Private businesses and Lebanese governmental institutions were shuttered, except those related to making or selling food, bakeries, banks, exchange shops and the central bank.
The small country has reported 99 cases and three deaths. Police used loudspeakers to order people off the Beirut boardwalk earlier Sunday afternoon.
Iraq also announced that it would impose a week-long curfew in Baghdad starting Tuesday at 11 p.m., including all flights at the capital’s international airport. All governmental institutions would close except those providing health and security services.
Iraq’s Health Ministry had confirmed 124 coronavirus cases and nine deaths as of Sunday.
Both Iraq and Lebanon have been largely in disarray since anti-government protests broke out last year, and Lebanon was already experiencing its worst financial crisis in years before the coronavirus pandemic began.
In the Gulf, Oman state television on Sunday announced a ban on almost all foreigners entering the country. It said only Omanis and citizens of the six-nation Gulf Cooperation Council could enter the country.
Meanwhile, Qatar announced late Sunday it would stop all passenger flights into the small, energy-rich country beginning Wednesday. Cargo and “transit flights” would be exempt, according to the state-run Qatar News Agency. It wasn’t immediately clear how that would affect the long-haul carrier Qatar Airways.
Qatar now has over 400 confirmed cases of the virus, its Health Ministry said. Qatari and Omani citizens would now be quarantine after returning home.
Qatar separately announced a $20.5 billion stimulus plan to aid its economy amid the outbreak.
Two people were killed in a prison riot in the Jordanian city of Irbid, after officials banned visits to the facility for two weeks as a precaution. The prison service said security forces were still working to gain control of the situation.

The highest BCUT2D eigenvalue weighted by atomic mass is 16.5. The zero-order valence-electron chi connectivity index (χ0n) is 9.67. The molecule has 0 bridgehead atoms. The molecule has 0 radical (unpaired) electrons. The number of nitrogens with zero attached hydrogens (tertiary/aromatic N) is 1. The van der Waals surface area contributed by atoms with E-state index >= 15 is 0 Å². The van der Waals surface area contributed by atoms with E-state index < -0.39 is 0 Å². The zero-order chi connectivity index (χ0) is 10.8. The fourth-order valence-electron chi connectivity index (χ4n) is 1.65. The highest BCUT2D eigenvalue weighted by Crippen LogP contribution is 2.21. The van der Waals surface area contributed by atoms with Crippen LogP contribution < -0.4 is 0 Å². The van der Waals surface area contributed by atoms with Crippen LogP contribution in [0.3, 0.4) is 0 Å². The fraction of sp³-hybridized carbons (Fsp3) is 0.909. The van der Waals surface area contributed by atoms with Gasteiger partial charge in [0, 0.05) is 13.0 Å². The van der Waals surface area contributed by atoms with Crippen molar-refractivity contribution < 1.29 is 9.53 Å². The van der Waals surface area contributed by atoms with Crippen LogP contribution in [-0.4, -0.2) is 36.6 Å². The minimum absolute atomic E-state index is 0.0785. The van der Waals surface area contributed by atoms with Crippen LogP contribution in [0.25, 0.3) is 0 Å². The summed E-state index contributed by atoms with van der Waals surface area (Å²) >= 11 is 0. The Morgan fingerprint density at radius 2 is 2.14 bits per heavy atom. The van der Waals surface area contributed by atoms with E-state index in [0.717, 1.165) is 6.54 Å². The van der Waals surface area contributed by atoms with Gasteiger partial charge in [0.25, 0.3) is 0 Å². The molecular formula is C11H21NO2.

The corruption trial for Israeli Prime Minister Benjamin Netanyahu was postponed for two months due to restrictions on public gatherings. Tests on Netanyahu and those in “proximity” to him for the virus came back negative.
Israel’s confirmed cases have doubled in recent days to around 200.
Jerusalem’s Al-Aqsa mosque was the latest in a series of closures or limits at religious sites. Saudi Arabia has suspended the umrah pilgrimage to Mecca and Medina and could be forced to limit or cancel the much larger hajj later this year. On Sunday, it announced the temporary closure of all mosques and called off Friday prayers.
Sheik Omar Kiswani, the director of the Al-Aqsa mosque, said the iconic golden Dome of the Rock was closed as well.
Outdoor prayers in Jerusalem would continue at the Western Wall, the holiest place where Jews can pray.
The Palestinian Authority has reported 38 coronavirus cases in the Israeli-occupied West Bank, nearly all connected to an outbreak in the town of Bethlehem, where Jesus is believed to have been born. Israel and the Palestinians have largely sealed the town off.